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IT Isn't Keeping Up With End Users, Study Says

Most organizations unable to keep up with users' job responsibilities and access rights, Ponemon study says
Many enterprises are still unable to keep up with the shifts in end-user responsibilities, forcing them to provide too much access to data and making security policies difficult to enforce, according to a study released today.

The study, which was conducted by Ponemon Institute and sponsored by security tool vendor Aveksa, indicates that despite a variety of administrative tools for managing end user security, many enterprises are still unable to keep up with changing user access needs -- or prevent users from accessing data or applications they don't need.

User access rights continue to be poorly managed, according to Ponemon, which conducted similar studies in 2008 and 2009. Eighty-seven percent of respondents to the 2010 survey believe their end users have too much access to information resources that are not pertinent to their job description -- up 9 percent from the 2008 study.

Organizations are not able to keep pace with changes to users' job responsibilities, the study says. Nearly three out of four organizations -- 72 percent -- say they cannot quickly respond to changes in employee access requirements, and more than half (52 percent) say they cannot keep pace with the number of access change requests that come in on a regular basis.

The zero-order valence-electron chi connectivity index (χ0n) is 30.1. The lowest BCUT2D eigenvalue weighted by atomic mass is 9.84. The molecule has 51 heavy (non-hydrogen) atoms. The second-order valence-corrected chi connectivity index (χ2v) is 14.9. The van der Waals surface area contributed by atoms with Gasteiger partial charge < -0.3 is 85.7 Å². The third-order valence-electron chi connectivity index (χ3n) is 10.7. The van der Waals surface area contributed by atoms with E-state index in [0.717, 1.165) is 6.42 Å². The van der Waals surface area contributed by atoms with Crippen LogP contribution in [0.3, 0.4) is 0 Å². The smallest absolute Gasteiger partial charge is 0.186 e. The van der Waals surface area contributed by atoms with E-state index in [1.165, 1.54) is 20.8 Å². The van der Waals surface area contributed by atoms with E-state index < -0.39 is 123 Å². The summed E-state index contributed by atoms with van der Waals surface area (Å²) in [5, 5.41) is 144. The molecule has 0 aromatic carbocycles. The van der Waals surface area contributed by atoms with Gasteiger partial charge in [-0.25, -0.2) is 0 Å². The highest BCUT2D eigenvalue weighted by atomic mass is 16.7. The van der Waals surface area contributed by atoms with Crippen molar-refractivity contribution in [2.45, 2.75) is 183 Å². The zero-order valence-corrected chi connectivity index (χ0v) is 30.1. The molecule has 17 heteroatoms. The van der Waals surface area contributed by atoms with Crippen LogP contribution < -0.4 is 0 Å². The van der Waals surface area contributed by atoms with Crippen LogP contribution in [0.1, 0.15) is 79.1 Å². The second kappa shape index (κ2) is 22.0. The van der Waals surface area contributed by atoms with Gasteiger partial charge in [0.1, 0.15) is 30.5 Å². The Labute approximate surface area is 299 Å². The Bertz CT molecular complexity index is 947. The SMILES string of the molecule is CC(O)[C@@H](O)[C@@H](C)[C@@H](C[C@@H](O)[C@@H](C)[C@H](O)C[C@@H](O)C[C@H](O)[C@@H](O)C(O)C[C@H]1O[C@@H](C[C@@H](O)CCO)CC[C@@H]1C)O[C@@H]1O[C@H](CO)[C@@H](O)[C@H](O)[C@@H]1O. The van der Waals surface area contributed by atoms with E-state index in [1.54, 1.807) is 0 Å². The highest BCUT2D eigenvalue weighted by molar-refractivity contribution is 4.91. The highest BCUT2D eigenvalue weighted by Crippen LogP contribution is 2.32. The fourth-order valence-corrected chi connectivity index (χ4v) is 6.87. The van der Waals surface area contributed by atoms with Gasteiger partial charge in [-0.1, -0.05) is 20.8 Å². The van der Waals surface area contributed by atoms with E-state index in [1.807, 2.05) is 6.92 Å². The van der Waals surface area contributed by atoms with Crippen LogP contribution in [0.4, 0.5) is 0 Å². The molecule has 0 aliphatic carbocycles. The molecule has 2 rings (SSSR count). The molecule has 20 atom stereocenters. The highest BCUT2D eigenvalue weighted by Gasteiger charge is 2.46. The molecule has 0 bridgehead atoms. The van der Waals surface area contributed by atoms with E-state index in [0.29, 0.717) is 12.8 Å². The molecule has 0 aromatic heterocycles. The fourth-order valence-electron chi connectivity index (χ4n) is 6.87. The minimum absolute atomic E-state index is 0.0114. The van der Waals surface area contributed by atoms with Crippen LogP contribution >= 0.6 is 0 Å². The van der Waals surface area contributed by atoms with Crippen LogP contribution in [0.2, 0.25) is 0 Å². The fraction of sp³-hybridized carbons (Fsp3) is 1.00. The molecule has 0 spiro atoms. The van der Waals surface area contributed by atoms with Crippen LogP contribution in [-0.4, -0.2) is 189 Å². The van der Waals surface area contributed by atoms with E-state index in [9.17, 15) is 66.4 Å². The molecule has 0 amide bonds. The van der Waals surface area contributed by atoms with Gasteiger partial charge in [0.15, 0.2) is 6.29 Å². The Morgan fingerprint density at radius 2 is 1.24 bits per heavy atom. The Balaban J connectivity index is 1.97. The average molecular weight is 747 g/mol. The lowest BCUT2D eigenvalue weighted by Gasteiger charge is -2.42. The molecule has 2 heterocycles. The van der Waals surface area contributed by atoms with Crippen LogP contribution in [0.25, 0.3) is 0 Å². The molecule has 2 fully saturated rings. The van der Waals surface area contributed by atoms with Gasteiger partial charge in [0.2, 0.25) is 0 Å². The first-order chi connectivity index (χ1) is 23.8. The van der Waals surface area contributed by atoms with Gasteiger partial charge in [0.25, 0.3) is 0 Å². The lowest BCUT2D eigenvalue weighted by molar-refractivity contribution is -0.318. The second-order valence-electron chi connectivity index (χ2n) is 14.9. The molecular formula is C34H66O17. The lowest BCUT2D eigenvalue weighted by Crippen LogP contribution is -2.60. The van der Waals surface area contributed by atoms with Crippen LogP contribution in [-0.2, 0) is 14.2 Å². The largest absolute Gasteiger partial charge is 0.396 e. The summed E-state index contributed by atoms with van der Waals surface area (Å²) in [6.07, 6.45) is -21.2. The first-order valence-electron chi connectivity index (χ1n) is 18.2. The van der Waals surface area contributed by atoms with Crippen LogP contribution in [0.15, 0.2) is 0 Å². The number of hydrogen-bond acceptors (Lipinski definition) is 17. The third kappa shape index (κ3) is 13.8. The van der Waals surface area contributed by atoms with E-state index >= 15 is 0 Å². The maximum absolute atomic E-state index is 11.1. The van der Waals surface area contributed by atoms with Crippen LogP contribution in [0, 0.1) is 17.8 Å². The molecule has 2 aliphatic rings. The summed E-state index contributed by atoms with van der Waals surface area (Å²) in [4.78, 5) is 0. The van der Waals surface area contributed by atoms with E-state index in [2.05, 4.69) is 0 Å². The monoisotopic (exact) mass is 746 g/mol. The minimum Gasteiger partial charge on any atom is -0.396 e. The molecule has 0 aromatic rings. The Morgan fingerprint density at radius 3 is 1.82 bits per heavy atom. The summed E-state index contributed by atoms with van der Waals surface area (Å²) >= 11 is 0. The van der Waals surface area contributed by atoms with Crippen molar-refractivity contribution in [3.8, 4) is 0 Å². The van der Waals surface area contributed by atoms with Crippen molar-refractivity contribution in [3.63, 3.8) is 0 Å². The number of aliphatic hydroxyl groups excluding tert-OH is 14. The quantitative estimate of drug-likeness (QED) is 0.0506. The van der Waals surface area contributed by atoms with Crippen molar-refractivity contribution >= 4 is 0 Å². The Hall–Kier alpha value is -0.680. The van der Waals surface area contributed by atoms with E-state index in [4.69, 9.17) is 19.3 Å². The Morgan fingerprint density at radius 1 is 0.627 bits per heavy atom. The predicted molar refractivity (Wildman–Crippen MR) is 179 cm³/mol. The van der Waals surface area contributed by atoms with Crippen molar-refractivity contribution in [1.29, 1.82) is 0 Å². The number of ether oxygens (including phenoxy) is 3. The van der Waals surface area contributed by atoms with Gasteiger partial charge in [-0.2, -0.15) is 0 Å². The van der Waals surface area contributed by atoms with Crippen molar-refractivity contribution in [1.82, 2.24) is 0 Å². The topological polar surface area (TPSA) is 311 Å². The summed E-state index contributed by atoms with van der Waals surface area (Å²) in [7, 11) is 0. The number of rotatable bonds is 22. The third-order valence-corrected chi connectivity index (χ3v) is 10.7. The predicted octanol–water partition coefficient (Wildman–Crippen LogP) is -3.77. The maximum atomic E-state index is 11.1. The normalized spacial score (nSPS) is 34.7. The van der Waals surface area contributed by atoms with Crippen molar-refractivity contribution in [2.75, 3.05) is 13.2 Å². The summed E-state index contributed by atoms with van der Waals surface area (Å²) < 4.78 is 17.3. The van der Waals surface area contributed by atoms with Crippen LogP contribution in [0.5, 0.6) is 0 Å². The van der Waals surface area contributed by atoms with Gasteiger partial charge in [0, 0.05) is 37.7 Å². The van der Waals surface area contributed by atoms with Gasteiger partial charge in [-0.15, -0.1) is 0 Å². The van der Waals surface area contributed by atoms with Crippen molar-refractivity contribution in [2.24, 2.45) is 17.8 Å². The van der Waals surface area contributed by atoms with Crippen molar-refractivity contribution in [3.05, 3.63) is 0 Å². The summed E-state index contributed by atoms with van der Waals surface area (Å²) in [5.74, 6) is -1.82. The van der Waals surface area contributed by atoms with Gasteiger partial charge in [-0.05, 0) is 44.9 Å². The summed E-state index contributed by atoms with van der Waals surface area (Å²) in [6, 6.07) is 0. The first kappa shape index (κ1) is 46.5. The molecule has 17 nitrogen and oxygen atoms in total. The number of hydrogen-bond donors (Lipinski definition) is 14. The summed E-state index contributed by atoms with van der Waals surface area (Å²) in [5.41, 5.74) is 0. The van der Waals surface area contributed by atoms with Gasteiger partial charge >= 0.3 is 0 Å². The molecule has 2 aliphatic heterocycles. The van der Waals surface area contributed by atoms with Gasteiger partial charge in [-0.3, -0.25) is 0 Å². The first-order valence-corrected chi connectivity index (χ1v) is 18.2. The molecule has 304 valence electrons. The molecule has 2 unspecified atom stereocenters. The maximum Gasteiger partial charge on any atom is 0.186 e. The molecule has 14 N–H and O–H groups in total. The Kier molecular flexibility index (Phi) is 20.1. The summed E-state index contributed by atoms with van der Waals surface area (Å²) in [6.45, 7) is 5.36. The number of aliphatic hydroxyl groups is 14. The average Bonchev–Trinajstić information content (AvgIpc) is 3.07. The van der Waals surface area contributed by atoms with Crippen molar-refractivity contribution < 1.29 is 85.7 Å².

Fifty-nine percent of organizations either don't have access governance policies -- or do not strictly enforce them if they do, the study says. Sixty-one percent do not immediately check access requests against security policies before the access is approved and assigned.

Granting end-user access to information resources is increasingly seen as a responsibility for business units, not IT staff, the study says. Nearly two out of five respondents -- 37 percent -- say business unit managers in their organizations are responsible for end-user access requests to information resources -- up 8 percent from 2008. Conversely, IT and security personnel saw their overall responsibility drop 2 percent to 23 percent in the 2010 study.

The adoption of cloud computing technologies could make the situation worse, according to the study. Nearly three out of four (73 percent) respondents say that adoption of cloud-based applications will have a significant impact on end users' ability to circumvent existing access policies.

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